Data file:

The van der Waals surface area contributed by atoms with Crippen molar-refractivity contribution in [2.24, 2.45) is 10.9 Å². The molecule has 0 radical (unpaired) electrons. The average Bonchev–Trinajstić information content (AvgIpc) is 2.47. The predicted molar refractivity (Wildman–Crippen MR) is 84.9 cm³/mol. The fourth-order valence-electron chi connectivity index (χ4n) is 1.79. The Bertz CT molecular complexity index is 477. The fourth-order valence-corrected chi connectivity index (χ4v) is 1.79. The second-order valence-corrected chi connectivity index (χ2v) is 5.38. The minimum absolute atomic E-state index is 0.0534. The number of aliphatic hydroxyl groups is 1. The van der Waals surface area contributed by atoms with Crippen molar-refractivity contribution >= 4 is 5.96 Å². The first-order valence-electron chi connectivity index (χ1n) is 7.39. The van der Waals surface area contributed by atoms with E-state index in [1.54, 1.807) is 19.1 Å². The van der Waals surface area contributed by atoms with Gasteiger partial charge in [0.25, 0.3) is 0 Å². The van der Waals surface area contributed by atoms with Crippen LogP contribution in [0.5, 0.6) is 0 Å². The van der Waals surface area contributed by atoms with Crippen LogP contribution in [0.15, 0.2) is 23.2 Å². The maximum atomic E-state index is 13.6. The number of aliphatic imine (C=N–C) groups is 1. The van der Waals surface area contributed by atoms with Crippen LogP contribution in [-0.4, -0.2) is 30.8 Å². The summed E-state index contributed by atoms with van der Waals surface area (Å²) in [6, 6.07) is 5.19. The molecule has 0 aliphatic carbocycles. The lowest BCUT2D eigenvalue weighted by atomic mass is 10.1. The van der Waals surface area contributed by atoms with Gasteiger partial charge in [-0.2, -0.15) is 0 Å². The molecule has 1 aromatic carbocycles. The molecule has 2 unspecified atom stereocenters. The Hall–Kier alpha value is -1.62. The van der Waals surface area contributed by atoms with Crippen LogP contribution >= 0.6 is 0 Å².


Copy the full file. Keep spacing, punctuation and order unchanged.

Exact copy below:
The van der Waals surface area contributed by atoms with Crippen molar-refractivity contribution in [2.24, 2.45) is 10.9 Å². The molecule has 0 radical (unpaired) electrons. The average Bonchev–Trinajstić information content (AvgIpc) is 2.47. The predicted molar refractivity (Wildman–Crippen MR) is 84.9 cm³/mol. The fourth-order valence-electron chi connectivity index (χ4n) is 1.79. The Bertz CT molecular complexity index is 477. The fourth-order valence-corrected chi connectivity index (χ4v) is 1.79. The second-order valence-corrected chi connectivity index (χ2v) is 5.38. The minimum absolute atomic E-state index is 0.0534. The number of aliphatic hydroxyl groups is 1. The van der Waals surface area contributed by atoms with Crippen molar-refractivity contribution >= 4 is 5.96 Å². The first-order valence-electron chi connectivity index (χ1n) is 7.39. The van der Waals surface area contributed by atoms with E-state index in [1.54, 1.807) is 19.1 Å². The van der Waals surface area contributed by atoms with Gasteiger partial charge in [0.25, 0.3) is 0 Å². The van der Waals surface area contributed by atoms with Crippen LogP contribution in [0.5, 0.6) is 0 Å². The van der Waals surface area contributed by atoms with Crippen LogP contribution in [0.15, 0.2) is 23.2 Å². The maximum atomic E-state index is 13.6. The number of aliphatic imine (C=N–C) groups is 1. The van der Waals surface area contributed by atoms with Crippen LogP contribution in [-0.4, -0.2) is 30.8 Å². The summed E-state index contributed by atoms with van der Waals surface area (Å²) in [6, 6.07) is 5.19. The molecule has 0 aliphatic carbocycles. The lowest BCUT2D eigenvalue weighted by atomic mass is 10.1. The van der Waals surface area contributed by atoms with Gasteiger partial charge in [-0.2, -0.15) is 0 Å². The molecule has 1 aromatic carbocycles. The molecule has 2 unspecified atom stereocenters. The Hall–Kier alpha value is -1.62. The van der Waals surface area contributed by atoms with Crippen LogP contribution >= 0.6 is 0 Å².